Capitol Commission Decides on New Stone
On Wednesday, May 9, the Missouri State Capitol Commission decided on the type of stone that will be used during the renovation of the State Capitol’s facade. The commission chose stone from the Phenix Marble Company, located outside of Springfield. This stone will be used to repair and renovate damaged sections of the State Capitol’s exterior and when the project is finished, stone mined from the Phenix quarry will make up 5 percent of the State Capitol’s facade. In fact, this stone comes from the same line as the original stone, quarried out of Carthage, used during the construction of the State Capitol. The renovation project is scheduled to finish in December 2020. The company’s quarry has been in use for more than 100 years, and I am proud to see a stone produced in our great state used to restore the State Capitol to its former glory.
Lawmakers Put Final Touches on 2019 Budget
The Missouri Constitution requires the members of the Missouri General Assembly to truly agree and finally pass a balanced budget that provides funding for the state’s agencies and departments. Passing a balanced budget is the only task required of lawmakers by the Missouri Constitution. Thirteen budget bills make up the state’s $28 billion spending plan for the 2019 fiscal year. Our budget represents the priorities of our state; it provides record funding for education and allocates additional resources for some of our state’s most vulnerable citizens while wisely spending your hard-earned tax dollars to provide state services.
Providing a quality, public school education is a priority of lawmakers on both sides of the aisle. We all want to see our schools succeed, and I am proud to say the budget passed by my colleagues provides record funding for our state’s public schools. By providing an additional $98 million to the state’s education Foundation Formula, my colleagues and I voted to fully fund the formula for a second year in a row. In addition, our budget provides an additional $10 million in school transportation funding for our state’s public schools. In rural school districts, this additional funding is vital to ensuring children safely make it to school. Providing the necessary funding for our schools to succeed is a priority of every member of the Missouri General Assembly. A quality education not only provides Missouri’s children with the foundation they need to succeed, but it plays a major role in ensuring our communities prosper and the overall success of our state.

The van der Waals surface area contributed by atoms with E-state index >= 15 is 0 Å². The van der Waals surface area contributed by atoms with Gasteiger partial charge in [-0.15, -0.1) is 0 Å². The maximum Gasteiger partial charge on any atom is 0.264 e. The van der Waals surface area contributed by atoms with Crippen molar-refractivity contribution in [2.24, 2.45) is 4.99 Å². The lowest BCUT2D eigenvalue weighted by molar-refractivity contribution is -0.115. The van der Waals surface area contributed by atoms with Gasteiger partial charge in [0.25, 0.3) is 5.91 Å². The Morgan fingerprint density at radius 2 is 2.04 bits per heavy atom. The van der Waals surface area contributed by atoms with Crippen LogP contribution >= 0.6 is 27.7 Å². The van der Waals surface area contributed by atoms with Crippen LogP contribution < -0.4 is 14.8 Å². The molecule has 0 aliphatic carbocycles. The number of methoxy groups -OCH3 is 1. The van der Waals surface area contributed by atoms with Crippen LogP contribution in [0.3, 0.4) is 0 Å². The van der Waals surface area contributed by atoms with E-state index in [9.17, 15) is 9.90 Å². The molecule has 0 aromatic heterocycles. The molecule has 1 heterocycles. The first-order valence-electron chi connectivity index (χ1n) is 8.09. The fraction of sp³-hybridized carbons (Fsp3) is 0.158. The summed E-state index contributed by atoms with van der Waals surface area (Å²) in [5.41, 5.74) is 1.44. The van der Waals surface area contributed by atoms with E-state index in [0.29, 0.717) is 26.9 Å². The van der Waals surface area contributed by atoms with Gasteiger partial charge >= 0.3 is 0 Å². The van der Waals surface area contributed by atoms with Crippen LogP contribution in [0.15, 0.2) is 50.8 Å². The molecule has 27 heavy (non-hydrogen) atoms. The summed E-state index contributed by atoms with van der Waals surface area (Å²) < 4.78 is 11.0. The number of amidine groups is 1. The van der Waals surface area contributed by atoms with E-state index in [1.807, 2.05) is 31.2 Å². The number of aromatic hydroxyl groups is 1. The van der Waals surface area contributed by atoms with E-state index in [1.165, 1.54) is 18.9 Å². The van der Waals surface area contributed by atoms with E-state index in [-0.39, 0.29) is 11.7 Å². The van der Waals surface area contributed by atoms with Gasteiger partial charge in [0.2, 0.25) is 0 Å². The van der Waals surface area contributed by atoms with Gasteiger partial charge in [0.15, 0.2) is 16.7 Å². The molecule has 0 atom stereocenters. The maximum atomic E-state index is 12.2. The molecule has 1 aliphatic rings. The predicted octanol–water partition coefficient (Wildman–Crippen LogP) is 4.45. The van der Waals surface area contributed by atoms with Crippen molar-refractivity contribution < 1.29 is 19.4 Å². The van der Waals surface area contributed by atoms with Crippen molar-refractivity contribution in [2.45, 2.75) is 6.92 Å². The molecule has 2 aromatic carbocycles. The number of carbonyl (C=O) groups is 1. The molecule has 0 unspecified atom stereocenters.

When the governor unveiled his proposed budget, it included a $68 million cut to our state’s colleges and universities. This proposed cut would have been devastating to Missouri’s higher education institutions, potentially crippling their ability to educate and develop our state’s workforce. However, budget leaders in the Missouri House of Representatives and the Senate reversed the governor’s cut and provided the necessary core funding to our state’s public colleges and universities. In addition, the state’s 2019 spending plan provides $1.8 million in funding for a new dental program at Missouri Southern State University. Through the funding, MSSU will establish a satellite dental program in collaboration with the University of Missouri-Kansas City’s School of Dentistry. Currently, almost 55 percent of Missouri’s dentists are over the age of 50, and of that number, 19 percent of our state’s dentists are over the age of 65. As many of our state’s dentists approach the age of retirement, I believe this new collaboration between MSSU and UMKC will play a vital role in educating our state’s next generation of dentists.
In addition, the state’s 2019 budget restores a cut made in last year’s budget to the Medicaid reimbursement rate paid to in-home care providers. By restoring this 1.5 percent cut, I believe the state will be able to provide valuable, life-saving resources to some of our state’s most vulnerable citizens. The 2019 budget includes additional funding for increased reimbursement rates for Medicaid patients living in nursing homes. I was also proud to see my colleagues vote to maintain funding for several of our state’s autism programs. The state’s 2019 budget includes more than $13.6 million in funding intended to benefit programs and projects aimed at helping those who suffer from this devastating disorder. These funding decisions play an important role in ensuring our state’s most vulnerable citizens receive the assistance they need to improve their quality of life.
The budget passed by my colleagues represents our state’s priorities. By providing record funding to our state’s public schools and allocating increased state support to Missouri’s public colleges and universities, I believe we are sending a strong message that our state values education and is willing to do everything possible to prepare our students to succeed once they leave the classroom. I commend my colleagues, in both chambers, for their hard work and I believe the state’s 2019 operating budget represents a spending plan that will benefit all Missourians.